DOVER, Del.- The battle for financial stability continues for Delaware's teachers and three colleges in the state have recently made their case for more money.
One of them, Delaware Technical Community College, is looking to increase teacher salaries.
Del. Tech Academic Affairs VP, Justina Thomas, said more money would help secure the school's future.
"We've actually been trying to stabilize faculty salaries for some time to remain competitive in the education industry," said Thomas. "Retention of all of our employees is extremely important to us and we are in the midst, like everyone else, finding ourselves with some vacancies, and in recruitment mode."
Del. Tech President, Mark Brainard, presented his budget proposal to the Joint Finance Committee earlier this month. The meeting did not go without controversy though.
Senator Dave Lawson (R-Dist. 15), was not quick to hop on board.
"The top eight positions, not including yours Mr. President, comes to about $1.2 million for eight people," said Sen. Lawson during the meeting. "Is that justifiable?"
Thomas told WBOC how teacher salaries are determined on a sliding scale.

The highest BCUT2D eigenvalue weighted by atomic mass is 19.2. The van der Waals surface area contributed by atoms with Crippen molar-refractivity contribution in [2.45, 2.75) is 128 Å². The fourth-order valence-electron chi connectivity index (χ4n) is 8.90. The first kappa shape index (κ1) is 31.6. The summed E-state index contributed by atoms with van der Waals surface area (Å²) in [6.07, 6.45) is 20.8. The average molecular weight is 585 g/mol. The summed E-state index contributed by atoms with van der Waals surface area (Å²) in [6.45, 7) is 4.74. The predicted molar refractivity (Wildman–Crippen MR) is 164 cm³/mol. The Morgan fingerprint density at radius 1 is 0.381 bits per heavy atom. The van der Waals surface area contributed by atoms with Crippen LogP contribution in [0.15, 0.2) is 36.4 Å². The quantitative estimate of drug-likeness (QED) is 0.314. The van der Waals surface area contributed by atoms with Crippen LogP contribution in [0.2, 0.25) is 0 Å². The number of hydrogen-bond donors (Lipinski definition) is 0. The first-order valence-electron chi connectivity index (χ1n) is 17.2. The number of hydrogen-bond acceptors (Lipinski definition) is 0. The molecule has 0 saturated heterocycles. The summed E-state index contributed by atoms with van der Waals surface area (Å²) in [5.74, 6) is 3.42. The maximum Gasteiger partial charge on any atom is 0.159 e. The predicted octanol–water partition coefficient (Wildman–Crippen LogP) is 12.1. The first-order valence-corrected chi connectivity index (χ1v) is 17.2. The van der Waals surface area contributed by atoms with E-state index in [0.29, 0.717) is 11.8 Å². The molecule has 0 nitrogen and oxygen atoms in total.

"A veteran teacher who has taught for 30 years and has a masters or doctorate, they are going to find themselves on the far end of the scale," she said. "Teachers that are new will find themselves on the lower end of the scale and I don't know if that is something that people understand.
Sen. Lawson went on to point out that President Brainard's salary is nearly 400 percent higher than the average professors.
"You're in it for the students but yet, folks who have direct contact with the students are making $50-60 thousand or somewhere in that range," he said. "I understand there are variations but the top seems awfully heavy."
Thomas said the skepticism from Senators was "unproductive."
"I don't believe that those questions really sidelined the actual theme and message of the presentation which is that Delaware Tech is doing exactly what we need to do to serve this state and this economy."
Officials from the University of Delaware and Delaware State University also presented budget requests to JFC during that meeting. The three Delaware colleges requested about $33 million in total for FY 2024.